As the name suggests, Attention-Deficit Hyperactivity Disorder (ADHD) is used to describe a condition whereby children have problems with attention and/or hyperactivity. Generally symptoms must be present by age 7, and be noticeable in multiple contexts (e.g., home, school, with friends), not just when the child is doing something that they don’t like or find boring.
Signs of hyperactivity
- Difficulty waiting and taking turns
- Constant fidgeting
- Difficulty sitting still and playing quietly
- Lots of running about (as if the child is driven by a motor engine)
- Climbing on things
Signs of inattention
- Starting one task before finishing the last task
Some children predominantly show signs of hyperactivity, others have predominantly inattentive symptoms, and some children experience both.
Treatments for ADHD
The primary treatments currently used for children with ADHD are behaviour therapy, medication, or a combination of both.
The aim of behaviour therapy for children with ADHD is to provide clear and consistent expectations for how you want the child to behave as well as immediate and short rewards and consequences for appropriate and inappropriate behaviours, respectively. These limits are enforced consistently at home (by all caregivers) and at school. Time-out and withdrawal of privileges are amongst the most effective consequences to decrease the frequency of inattentive and hyperactive behaviours. It is equally important to praise and reward any positive behaviours observed such as turn-taking, waiting patiently, concentrating, staying on task, persistence with tasks, etc). Behaviours that are praised and rewarded are far more likely to increase over time.
- Clinical psychologists provide psychological strategies for ADHD and do not prescribe medication but sometimes they may suggest a referral to a paediatrician to discuss this if they feel that this would be beneficial.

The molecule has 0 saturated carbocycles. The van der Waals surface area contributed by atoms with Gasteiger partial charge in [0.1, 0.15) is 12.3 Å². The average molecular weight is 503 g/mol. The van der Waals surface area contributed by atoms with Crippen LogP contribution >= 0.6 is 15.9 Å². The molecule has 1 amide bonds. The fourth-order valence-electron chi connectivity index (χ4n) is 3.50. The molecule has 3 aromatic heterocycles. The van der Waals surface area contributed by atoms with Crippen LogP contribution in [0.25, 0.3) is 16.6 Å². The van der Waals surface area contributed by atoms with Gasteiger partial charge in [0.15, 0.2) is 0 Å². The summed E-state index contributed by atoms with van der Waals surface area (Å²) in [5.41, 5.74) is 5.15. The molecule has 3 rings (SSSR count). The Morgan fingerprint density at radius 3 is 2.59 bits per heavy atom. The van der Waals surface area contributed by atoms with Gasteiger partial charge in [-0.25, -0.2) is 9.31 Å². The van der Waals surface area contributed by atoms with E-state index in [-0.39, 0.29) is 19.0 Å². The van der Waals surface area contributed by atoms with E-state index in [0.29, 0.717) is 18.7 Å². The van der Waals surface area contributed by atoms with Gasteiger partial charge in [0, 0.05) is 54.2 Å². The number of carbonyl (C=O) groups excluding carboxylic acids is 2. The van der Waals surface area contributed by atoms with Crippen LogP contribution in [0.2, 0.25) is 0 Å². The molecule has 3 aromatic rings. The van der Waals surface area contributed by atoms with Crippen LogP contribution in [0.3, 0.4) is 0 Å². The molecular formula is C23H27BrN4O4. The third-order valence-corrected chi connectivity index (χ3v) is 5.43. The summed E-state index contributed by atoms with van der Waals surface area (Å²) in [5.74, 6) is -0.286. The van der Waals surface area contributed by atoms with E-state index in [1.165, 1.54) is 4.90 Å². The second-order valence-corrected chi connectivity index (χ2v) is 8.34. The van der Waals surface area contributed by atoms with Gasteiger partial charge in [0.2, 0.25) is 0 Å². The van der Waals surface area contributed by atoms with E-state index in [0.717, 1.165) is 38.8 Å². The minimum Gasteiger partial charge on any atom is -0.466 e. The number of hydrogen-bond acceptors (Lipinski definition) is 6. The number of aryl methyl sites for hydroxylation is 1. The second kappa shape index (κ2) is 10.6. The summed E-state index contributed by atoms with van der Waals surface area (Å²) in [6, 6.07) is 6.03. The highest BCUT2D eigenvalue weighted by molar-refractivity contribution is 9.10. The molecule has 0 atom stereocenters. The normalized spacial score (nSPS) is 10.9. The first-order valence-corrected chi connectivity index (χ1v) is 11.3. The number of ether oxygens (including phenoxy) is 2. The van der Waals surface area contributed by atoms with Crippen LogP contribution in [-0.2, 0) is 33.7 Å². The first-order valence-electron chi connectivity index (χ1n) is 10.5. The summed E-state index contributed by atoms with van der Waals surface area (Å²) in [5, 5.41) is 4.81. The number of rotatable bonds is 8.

- The two most common medications used for ADHD are the stimulants Ritalin (methylphenidate) and dexamphetamine. Non-stimulant medication such as Strattera (atomoxetine) can also be used for treatment. These medications can be prescribed by a paediatrician or psychiatrist after thorough assessment.
- Clinically, the effectiveness of ADHD medications seems to vary from child to child. Some parents report significant improvements whilst others report little change.
- Of the medications prescribed for ADHD, Ritalin is the most studied and there is some evidence of its benefits, at least in the short-term. Studies have shown that Ritalin is associated with better controlled behaviour in the classroom, improved relationships with peers, better compliance with requests from adults, and improved academic performance.
- The more common side-effects that have been reported in some children include decreased appetite, insomnia, increased anxiety, and/or irritability. Some children report mild stomach aches or headaches. These side-effects tend to be related to the dose of medication being taken, with higher doses producing greater side-effects.
- Unfortunately, due to the relatively recent prescription of these medications there is very little information about their long-term effects. However, some emerging research suggests that the medications may stop having a therapeutic effect after the child has been taking them for a number of years.
If you would like to find out more about our treatment for ADHD in children, or to book an appointment with one of our child clinical psychologists who provides assessment and treatment for this condition, please email or call the clinic on 02 9438 2511.